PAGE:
If, however, the pair appears on the edge of [a black hole's] event horizon, either particle or hole may wander across the horizon, never to return. Deprived of it's partner, the particle or the hole has no "choice" but to become real.
- The Economist, "Dr. Hawking's bright idea", 10/02/10 issue
I've always been fascinated with the crazy phenomena that occurs around black holes. This description of Stephen Hawking's "Hawkins Radiation" is both pithy and accurate. The absolute chaos of what seems like dead and lifeless space is a dichotomy that's ripe for exploration, and I like to think that The Church's epic jam "Particles Matter" (off of the Operetta EP) is about this. While it might just be the title, the 35 minute jam's noisy and messy and - to me - creates form out of random energy. It's pretentious, sure, but it fits the idea so I'm running with it. Any songs remind you of space phenomena?

Scenes from an Aquarium

Fun images from the huge aquarium in Atlanta.

Wednesday, December 1, 2010

First Line of "The Zap Gun"

"'I'm afraid I only have a moment to talk to your viewers. Sorry.' He started on, but the autonomic TV interviewer, camera in its hand, blocked his path. The metal smile of the creature glittered confidently."
- Philip K. Dick, The Ray Gun
After reading Bolaño's "The Part About the Crimes," I needed something a bit lighter to clear my palate before tackling the rest of 2666, so I'm starting on PKD's little ditty about an arms race two 21st Century super-states where each produces a flood of terror weapons, then promptly "plowshares" them into consumer goods. Fun!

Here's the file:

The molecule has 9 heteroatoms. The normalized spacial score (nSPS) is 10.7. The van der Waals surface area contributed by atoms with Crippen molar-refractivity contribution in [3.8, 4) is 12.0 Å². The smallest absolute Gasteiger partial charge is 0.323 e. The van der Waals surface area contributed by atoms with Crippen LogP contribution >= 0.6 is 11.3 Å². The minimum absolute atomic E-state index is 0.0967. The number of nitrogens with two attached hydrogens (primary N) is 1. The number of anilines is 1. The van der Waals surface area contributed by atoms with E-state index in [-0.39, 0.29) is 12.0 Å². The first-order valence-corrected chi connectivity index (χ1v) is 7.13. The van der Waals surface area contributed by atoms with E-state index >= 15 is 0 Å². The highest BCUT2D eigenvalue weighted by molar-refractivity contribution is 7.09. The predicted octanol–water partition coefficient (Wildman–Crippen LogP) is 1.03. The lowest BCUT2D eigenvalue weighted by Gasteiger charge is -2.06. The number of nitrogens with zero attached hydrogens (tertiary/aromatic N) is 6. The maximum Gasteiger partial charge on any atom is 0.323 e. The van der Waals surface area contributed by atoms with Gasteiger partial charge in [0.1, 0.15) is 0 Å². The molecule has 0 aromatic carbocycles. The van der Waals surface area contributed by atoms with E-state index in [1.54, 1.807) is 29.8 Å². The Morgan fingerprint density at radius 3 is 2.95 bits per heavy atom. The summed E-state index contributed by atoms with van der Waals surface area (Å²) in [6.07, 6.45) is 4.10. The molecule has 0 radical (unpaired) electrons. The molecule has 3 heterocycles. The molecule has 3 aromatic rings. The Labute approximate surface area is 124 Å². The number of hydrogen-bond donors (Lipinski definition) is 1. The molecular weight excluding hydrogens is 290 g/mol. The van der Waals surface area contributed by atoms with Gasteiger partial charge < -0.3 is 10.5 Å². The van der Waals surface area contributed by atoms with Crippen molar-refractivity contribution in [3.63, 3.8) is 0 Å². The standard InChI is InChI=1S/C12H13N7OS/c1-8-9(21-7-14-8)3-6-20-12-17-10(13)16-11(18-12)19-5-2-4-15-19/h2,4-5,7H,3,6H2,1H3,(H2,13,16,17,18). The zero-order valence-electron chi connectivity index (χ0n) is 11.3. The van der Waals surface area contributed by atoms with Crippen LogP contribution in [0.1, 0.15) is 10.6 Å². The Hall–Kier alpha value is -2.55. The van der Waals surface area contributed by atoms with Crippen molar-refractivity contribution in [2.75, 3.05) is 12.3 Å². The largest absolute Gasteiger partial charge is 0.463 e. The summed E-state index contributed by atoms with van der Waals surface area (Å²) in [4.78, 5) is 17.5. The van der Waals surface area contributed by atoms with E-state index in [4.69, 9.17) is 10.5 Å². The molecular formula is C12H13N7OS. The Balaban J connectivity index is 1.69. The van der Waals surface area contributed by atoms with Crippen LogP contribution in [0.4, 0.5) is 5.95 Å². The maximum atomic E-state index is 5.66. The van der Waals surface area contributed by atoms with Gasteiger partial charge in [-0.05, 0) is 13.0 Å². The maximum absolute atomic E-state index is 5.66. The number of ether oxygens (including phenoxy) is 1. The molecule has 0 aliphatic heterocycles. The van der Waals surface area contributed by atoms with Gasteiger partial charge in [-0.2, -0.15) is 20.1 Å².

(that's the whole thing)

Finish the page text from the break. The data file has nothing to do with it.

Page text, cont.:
First Line of 2666's "The Part About the Crimes"

"The girl's body turned up in a vacant lot in Colonia Las Flores. She was dressed in a white long-sleeved T-shirt and a yellow knee-length skirt, a size too big."
- Roberto Bolaño, 2666, p. 353
Yes, it's not the first line of the book, but the book is just so damned long and Bolaño himself was pondering releasing each section of the book as a seperate novel just before he died. So you get the first line of a 284 page "chapter" that just blew me away. I've got some thoughts I need to put down about it, but "The Part About the Crimes" was brutally entertaining. Some of the best writing i've had the pleasure to read in a long, long time.

Quote of the Day

Only a crisis--actual or perceived--produces real change. When that crisis occurs, the actions that are taken depend on the ideas that are lying around.
- Milton Friedman

So Much Unbearable Talent!

Finally got a chance to watch Steve Kilbey's acceptance speech at the ARIA awards (basically the Austrialian Rock n' Roll hall of fame). Vintage modern Kilbey, off the wall and entertaining and unpredicable and a touch unhinged. The ending was the best touch, so make sure you fast forward to the end of Marty's thanks before stopping.